One of the trepidatious things about getting into corrective exercise is the marketability.
(People’s imaginations are weird.)
Par exemple, let’s say you want Hugh Jackman’s sixpack.
Assuming that your nutrition is in check, and your bodyfat percentage is low enough that you can see the dang things, the only way you’re going to get what bodybuilders call “definition” is through mindful, multilayered training.
The base level is core conditioning. Think of it as a personalized starter set: basic ab work is a process by which you’re connecting with and getting to understand the capacity of your abdominal system.
If it feels uncomfortable, even intimately awkward (these are your behind-closed-door muscles, after all), then you’re doing it correctly. Your organs will be happier for the attention.
Once you’ve mastered the ability to Kegel your way through the vacuum holds and Valsalva maneuvers, then you’ve established to your body that you can control those specific muscles in a direct, dynamic manner. Holding the neurological “on/off” button to your abs is the first step to using them in an effective manner for larger, and/or loaded movements.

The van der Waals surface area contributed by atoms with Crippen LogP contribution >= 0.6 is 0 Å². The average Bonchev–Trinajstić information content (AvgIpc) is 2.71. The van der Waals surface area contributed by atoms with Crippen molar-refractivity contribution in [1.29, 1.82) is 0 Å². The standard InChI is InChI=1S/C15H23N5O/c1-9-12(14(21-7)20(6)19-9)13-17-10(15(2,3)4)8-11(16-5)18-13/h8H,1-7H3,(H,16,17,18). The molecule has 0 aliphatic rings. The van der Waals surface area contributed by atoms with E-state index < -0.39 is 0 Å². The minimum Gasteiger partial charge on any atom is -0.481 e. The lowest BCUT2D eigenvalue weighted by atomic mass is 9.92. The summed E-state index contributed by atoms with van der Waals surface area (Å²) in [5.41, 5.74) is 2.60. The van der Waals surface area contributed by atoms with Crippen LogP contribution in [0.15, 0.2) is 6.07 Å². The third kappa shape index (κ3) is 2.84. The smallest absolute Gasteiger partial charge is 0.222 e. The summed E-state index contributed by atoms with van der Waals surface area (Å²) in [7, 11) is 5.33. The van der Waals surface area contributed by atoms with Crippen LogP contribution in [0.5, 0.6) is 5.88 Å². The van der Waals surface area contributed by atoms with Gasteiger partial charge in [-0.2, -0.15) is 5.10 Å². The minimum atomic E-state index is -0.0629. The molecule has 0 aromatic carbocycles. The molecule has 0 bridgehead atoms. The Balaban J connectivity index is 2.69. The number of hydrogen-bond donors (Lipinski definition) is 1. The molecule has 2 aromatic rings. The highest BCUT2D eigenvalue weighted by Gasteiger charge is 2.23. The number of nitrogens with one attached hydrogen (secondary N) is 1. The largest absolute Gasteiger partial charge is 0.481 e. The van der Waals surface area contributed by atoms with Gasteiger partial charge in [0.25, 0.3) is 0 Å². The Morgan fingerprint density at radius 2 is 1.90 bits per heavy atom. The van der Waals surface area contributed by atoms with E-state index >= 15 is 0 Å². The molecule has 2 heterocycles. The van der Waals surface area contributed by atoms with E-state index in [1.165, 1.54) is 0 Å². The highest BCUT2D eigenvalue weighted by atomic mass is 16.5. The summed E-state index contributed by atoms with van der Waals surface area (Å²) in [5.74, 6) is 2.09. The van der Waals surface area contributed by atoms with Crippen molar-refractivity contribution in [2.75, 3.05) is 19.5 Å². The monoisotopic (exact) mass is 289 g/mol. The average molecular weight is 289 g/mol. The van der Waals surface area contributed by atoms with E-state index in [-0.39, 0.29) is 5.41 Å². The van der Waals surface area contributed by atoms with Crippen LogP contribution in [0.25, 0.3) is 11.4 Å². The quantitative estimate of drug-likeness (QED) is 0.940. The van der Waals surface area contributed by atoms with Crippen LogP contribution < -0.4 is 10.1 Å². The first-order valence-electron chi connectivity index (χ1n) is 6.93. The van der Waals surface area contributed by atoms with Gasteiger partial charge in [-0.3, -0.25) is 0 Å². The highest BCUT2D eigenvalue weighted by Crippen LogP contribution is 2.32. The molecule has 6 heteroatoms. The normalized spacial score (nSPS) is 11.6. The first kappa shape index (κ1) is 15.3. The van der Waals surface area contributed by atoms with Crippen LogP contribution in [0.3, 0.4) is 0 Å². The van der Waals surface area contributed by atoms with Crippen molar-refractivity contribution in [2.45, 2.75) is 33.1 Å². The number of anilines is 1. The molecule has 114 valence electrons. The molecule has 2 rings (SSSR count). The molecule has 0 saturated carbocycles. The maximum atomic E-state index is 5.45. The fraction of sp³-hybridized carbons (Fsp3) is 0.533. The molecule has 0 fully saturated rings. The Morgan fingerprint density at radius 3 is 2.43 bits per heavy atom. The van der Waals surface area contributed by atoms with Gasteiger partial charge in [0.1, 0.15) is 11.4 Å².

Now, integrate the dynamic. That could start with deadbugs, for ab/limb coordination —
— and progress to hanging leg raises, once the surrounding muscles are strong enough.
So what happened here?
You used corrective exercise to accumulate the neural pathways that you would need for the larger, more aesthetically-oriented movements.
You essentially “corrected” your head and organs first, then your body.
Long story short, if you want to fix something on the outside — or even just enhance it, Mr. Jackedman — you have to invest in the internal work first.
“Corrective exercise” doesn’t have to mean there’s a problem. But it will always be your solution.